Early February 2017

AshleysGarden1FDonnelly's Crossing, Northland NZ, the early stages of a drought and the gardens are seemingly overflowing with organically grown vegetables - tomatoes, salad greens, cucumbers, sweetcorn, kale, courgettes, Maori potatoes, spinach and more. Inwardly I give thanks for the plentiful water supplied by the natural spring and the rocky stream that runs around the acre of gardens. I reflect with a sense of success that I have managed to grow enough organic vegetables in the volcanic silt/loam soil to provide an abundance of fresh, delicious, nutrient-rich food for my family and myself and to earn a modest, but sufficient, income selling vegetables at Northland's farmers’ markets.

But it has not been easy. Now, more than ever, I marvel at the depth of skills, knowledge and commitment required to grow food in ways that restore, rather than deplete, the natural environment.

 

So why did I choose to work so hard and relentlessly at such a challenging vocation for a humble financial return? For independence, creativity, and a bright future. As an organic grower, I am my own boss and have better job security, as the demand for good quality organic food is increasing. For me, growing is as much an art as a science, and can be designed for what one pair of hands and feet can achieve (with the help of appropriate tools & technology), or scaled and diversified to involve and feed a community of people.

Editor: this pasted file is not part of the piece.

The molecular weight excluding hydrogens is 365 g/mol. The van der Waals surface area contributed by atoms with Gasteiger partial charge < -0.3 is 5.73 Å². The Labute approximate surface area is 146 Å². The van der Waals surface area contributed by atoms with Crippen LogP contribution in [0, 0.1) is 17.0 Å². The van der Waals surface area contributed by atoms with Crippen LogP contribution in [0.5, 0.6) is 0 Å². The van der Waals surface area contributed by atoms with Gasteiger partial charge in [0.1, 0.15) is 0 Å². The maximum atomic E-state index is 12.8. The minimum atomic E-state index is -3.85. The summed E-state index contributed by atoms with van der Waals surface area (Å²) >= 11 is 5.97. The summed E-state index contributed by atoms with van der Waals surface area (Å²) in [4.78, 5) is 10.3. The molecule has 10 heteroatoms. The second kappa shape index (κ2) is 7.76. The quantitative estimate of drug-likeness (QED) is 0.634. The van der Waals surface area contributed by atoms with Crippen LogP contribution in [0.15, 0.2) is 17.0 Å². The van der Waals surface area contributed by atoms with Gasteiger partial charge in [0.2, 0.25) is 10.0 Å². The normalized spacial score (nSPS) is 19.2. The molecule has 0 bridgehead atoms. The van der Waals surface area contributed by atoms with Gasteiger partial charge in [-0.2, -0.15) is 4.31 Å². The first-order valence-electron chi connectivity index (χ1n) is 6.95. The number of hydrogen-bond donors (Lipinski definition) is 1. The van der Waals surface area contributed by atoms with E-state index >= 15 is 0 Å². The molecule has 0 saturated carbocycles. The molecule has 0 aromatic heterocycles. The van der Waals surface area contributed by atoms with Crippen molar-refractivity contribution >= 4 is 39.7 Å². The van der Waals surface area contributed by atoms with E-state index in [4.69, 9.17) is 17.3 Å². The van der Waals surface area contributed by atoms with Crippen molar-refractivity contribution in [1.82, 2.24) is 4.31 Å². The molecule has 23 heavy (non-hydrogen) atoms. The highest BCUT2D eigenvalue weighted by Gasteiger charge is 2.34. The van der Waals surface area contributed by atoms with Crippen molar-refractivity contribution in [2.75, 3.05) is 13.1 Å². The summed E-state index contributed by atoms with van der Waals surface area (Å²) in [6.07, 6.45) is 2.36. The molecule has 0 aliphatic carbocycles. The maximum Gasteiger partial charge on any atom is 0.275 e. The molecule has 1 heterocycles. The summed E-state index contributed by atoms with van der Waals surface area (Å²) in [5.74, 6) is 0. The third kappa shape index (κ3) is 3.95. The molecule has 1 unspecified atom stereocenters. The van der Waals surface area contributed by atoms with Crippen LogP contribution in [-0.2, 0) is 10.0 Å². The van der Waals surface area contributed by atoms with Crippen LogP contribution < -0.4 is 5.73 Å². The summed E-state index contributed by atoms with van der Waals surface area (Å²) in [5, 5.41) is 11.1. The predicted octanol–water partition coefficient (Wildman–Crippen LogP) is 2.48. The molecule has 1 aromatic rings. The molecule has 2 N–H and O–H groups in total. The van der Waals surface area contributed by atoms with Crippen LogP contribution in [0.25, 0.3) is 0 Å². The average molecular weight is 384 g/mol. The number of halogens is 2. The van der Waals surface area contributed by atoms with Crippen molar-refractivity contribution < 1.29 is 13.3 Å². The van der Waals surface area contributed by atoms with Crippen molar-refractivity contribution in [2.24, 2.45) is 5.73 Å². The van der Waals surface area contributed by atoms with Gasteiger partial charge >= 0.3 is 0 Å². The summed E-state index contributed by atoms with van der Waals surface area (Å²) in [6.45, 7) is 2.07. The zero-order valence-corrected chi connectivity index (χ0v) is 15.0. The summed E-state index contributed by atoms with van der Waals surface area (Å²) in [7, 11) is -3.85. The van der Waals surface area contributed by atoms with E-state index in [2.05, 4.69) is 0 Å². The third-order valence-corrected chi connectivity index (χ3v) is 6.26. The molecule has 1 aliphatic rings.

I’m inspired by the many social benefits of regionalising food growing to feed local communities. I believe we need transparency, accountability and responsibility in our food system. The 'hand to hand, eye to eye' transactions that take place at farmers’ markets and through community supported agriculture (CSA), for example, build trust, confidence and real relationships between local growers and their customers.

AshleysGarden2FAnd then there are the environmental benefits of organic food growing, like helping to keep the food chain, soils & waterways healthy and chemical free, while helping to regenerate the ecology.

So, with all these motivational thoughts in my head, I finish my coffee and return to the gardens. Despite the many challenges of the past seven years (five droughts, floods, storms, rabbits and birds, wandering herds of horses, stress, burnout and marital separation), I realize I'm a 'lifer’ – that is, I'm in it for the long term and foresee a bright future with locally and communally grown nutrient-rich food supporting regenerative, contemporary, village-like communities.

 

There are many lessons to be learned from my experiences and helpful knowledge and skills I can share with you, BUT you need to use a critical eye when assessing what is useful to you and only take and apply what is relevant and practical for your unique situation.

To learn more about how we believe we can best support you to successfully grow your own nutrient-rich food, please go to our Facilitating Learning section.